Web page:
Genetics & Genomics

June 4, 2024

Research raises hope for treating potentially lethal blood condition

Roughly 1 in 10 people over age 70 will develop CHIP, an explosive, clonal growth of abnormal blood cells that increases risk of blood cancers and death from cardiovascular, lung and liver disease.

Graduate student Taralynn Mack, left, pipettes a sample while Alexander Bick, MD, graduate student Hannah Poisner, and Celestine Wanjalla, MD, PhD, look on. Graduate student Taralynn Mack, left, pipettes a sample while Alexander Bick, MD, graduate student Hannah Poisner, and Celestine Wanjalla, MD, PhD, look on.

A multicenter study led by researchers at Vanderbilt University Medical Center has identified a set of circulating proteins and other factors associated with a common age-related and potentially life-threatening condition characterized by an “explosion” of abnormal blood cells.

The discovery, reported June 4 in the journal Nature Aging, may aid in the development of therapeutic targets and improved outcomes for patients diagnosed with this condition, called “clonal hematopoiesis of indeterminate potential” or CHIP, the researchers concluded.

Roughly 1 in 10 people over age 70 will develop CHIP, an explosive, clonal growth (hematopoiesis) of abnormal cells triggered by somatic (non-inherited) mutations in blood stem cells. CHIP increases by an estimated 40% the risk of death from cardiovascular, lung and liver disease, as well as other inflammatory conditions. 

“Over the past decade scientists have identified environmental factors that alter clonal expansion in animal experiments,” said the paper’s corresponding author, Alexander Bick, MD, PhD, assistant professor of Medicine at VUMC, whose team has developed methods for investigating what causes CHIP — and how it might be prevented.

“In this study, we tested whether these observations in fact were true in human patients,” he said.

According to one hypothesis, both DNA methylation, a biomarker for biological aging, and an inherited, germline risk for inflammation can lead to faster clonal expansion rates in patients with CHIP, increasing the risk for adverse outcomes.

To test their hypothesis, the researchers used PACER, a technique developed in the Bick lab to identify genes that, when expressed, drive clonal expansion.

DNA methylation is an “epigenetic” modification that does not change the underlying DNA sequence, but which can alter gene expression. With age, dividing cells acquire alterations, most of which are innocuous “passenger” mutations. But in the case of CHIP, some mutations drive the expansion of clones of abnormal blood cells.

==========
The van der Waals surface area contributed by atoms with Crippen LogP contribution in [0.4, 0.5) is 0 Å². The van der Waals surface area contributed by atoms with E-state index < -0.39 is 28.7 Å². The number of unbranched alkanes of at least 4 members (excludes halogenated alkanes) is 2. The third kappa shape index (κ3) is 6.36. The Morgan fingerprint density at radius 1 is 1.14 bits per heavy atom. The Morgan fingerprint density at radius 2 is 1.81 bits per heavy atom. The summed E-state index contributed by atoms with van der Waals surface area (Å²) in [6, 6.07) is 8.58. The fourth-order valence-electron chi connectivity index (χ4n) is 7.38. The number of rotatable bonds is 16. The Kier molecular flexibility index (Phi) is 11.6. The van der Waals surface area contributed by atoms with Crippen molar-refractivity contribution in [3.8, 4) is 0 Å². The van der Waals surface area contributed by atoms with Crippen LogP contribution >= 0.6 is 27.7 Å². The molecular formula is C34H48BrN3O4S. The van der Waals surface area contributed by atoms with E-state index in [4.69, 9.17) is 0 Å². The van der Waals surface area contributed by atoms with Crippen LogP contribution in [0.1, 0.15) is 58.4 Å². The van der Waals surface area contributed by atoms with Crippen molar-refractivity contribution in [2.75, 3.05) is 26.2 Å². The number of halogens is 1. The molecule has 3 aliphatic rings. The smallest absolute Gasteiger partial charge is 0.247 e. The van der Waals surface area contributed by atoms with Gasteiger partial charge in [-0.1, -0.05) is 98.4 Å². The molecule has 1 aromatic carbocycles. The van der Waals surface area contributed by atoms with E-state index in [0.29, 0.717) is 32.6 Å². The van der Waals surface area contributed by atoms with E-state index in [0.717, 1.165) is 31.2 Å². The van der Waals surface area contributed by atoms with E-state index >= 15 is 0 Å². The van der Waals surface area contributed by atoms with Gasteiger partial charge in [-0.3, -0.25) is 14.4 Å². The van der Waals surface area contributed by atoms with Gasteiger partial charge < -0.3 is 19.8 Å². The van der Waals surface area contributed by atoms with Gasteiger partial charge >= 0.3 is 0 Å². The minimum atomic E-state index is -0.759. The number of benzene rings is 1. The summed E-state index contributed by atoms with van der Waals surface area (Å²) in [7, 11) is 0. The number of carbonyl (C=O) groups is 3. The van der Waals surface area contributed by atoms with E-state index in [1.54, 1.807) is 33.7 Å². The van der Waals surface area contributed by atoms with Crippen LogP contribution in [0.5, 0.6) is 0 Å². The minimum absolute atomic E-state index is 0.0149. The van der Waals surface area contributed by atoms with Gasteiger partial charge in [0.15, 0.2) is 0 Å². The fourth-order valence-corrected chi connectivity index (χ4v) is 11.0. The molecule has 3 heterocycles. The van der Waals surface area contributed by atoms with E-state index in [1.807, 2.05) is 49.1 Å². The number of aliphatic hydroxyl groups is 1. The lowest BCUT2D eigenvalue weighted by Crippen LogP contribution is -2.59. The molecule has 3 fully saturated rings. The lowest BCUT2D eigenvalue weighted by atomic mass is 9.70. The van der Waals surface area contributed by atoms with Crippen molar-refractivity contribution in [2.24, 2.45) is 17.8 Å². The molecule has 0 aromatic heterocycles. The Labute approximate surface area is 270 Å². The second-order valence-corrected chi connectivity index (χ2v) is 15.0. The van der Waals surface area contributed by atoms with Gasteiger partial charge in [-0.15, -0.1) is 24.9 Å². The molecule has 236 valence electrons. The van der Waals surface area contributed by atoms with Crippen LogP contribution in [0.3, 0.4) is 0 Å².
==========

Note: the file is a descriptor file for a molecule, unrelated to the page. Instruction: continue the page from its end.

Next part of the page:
Previously, scientists would measure clonal growth rate by comparing blood samples taken decades apart. Bick and his colleagues figured out a way to determine the growth rate from a single timepoint, by counting the number of passenger mutations.

“You can think of passenger mutations like rings on a tree,” Bick said. “The more rings a tree has, the older it is.”

The researchers applied PACER to estimate the CHIP expansion rate in 4,370 individuals from the Trans-Omics for Precision (TOPMed) program. Sponsored by the National Heart, Lung and Blood Institute of the National Institutes of Health, TOPMed integrates genomic and clinical data to help scientists advance the development of precision medicine.

As predicted, the analysis revealed an association between CHIP clonal expansion rates and DNA methylation (age-related alterations in gene expression), and with various “epigenetic clocks,” which estimate biological age based on predictable patterns of DNA methylation.

These clocks can predict time-to-death and time to diseases including cardiovascular disease and cancer based on DNA methylation-based markers for plasma proteins that are associated with metabolic syndrome and inflammation, and with genes associated with Alzheimer’s disease, oxidative stress, and other age-related conditions.

Surprisingly, the study did not confirm a previously identified association between the clonal expansion rate and inflammatory proteins or inflammatory conditions.

But it did identify four proteins in the bloodstream that were associated with the clonal expansion rate. These potentially targetable proteins, which have previously been characterized as promoters or suppressors of tumor growth, may be useful for further investigations of the mechanisms underlying CHIP expansion, the researchers concluded.

Researchers from 23 institutions across the United States and in Taiwan contributed to the study.

First authors of the paper were Taralynn Mack, a graduate student in Human Genetics at Vanderbilt, and Michael Raddatz, MD, PhD, a former MD/PhD student at Vanderbilt who currently is a cardiology fellow and physician-scientist at UCLA.

Other Vanderbilt coauthors were Yash Pershad, an MD/PhD student in Human Genetics, Benjamin Shoemaker, MD, MSCI, associate professor of Medicine, Division of Cardiovascular Medicine, and Dan Roden, MD, Senior Vice President for Personalized Medicine at VUMC, and the Sam L. Clark, MD, PhD Professor of Medicine, Pharmacology, and Biomedical Informatics.

Support was provided by the TOPMed program (NIH grants 3R01HL-117626-02S and R01HL-120393), a Burroughs Wellcome Foundation Career Award for Medical Scientists, Foundation Leducq, the Ludwig Center for Cancer Stem Cell Research, an American Society of Hematology Scholar Award, the NIH Director’s New Innovator and Early Independence Awards (grants DP2-HL157540 and DP5-OD029586, respectively), a Leukemia and Lymphoma Society Discovery Grant, and a Pew-Stewart Scholar for Cancer Research Award.